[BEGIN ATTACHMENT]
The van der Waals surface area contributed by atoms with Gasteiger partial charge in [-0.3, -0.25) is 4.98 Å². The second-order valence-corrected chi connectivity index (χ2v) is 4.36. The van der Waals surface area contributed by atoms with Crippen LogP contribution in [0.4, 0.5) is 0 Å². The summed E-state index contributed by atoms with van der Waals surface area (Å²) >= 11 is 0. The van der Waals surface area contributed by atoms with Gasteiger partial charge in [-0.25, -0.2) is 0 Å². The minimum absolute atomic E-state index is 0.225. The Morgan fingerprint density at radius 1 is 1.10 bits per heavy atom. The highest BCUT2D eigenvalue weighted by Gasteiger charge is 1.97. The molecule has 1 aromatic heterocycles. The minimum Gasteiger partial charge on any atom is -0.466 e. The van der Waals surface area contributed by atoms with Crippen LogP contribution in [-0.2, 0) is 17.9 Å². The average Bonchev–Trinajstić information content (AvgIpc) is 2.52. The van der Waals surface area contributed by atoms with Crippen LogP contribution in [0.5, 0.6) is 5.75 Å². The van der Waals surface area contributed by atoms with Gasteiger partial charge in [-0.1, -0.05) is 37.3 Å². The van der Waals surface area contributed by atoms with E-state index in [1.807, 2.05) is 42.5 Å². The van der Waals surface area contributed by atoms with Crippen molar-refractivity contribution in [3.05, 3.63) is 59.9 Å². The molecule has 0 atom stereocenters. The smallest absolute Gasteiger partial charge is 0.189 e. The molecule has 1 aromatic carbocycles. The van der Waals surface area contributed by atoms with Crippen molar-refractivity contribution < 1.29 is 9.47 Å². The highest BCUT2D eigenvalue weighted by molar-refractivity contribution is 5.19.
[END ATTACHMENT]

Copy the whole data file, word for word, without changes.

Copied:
The van der Waals surface area contributed by atoms with Gasteiger partial charge in [-0.3, -0.25) is 4.98 Å². The second-order valence-corrected chi connectivity index (χ2v) is 4.36. The van der Waals surface area contributed by atoms with Crippen LogP contribution in [0.4, 0.5) is 0 Å². The summed E-state index contributed by atoms with van der Waals surface area (Å²) >= 11 is 0. The van der Waals surface area contributed by atoms with Gasteiger partial charge in [-0.25, -0.2) is 0 Å². The minimum absolute atomic E-state index is 0.225. The Morgan fingerprint density at radius 1 is 1.10 bits per heavy atom. The highest BCUT2D eigenvalue weighted by Gasteiger charge is 1.97. The molecule has 1 aromatic heterocycles. The minimum Gasteiger partial charge on any atom is -0.466 e. The van der Waals surface area contributed by atoms with Crippen LogP contribution in [-0.2, 0) is 17.9 Å². The average Bonchev–Trinajstić information content (AvgIpc) is 2.52. The van der Waals surface area contributed by atoms with Crippen LogP contribution in [0.5, 0.6) is 5.75 Å². The van der Waals surface area contributed by atoms with Gasteiger partial charge in [-0.1, -0.05) is 37.3 Å². The van der Waals surface area contributed by atoms with E-state index in [1.807, 2.05) is 42.5 Å². The van der Waals surface area contributed by atoms with Crippen molar-refractivity contribution in [3.05, 3.63) is 59.9 Å². The molecule has 0 atom stereocenters. The smallest absolute Gasteiger partial charge is 0.189 e. The molecule has 1 aromatic carbocycles. The van der Waals surface area contributed by atoms with Crippen molar-refractivity contribution < 1.29 is 9.47 Å². The highest BCUT2D eigenvalue weighted by molar-refractivity contribution is 5.19.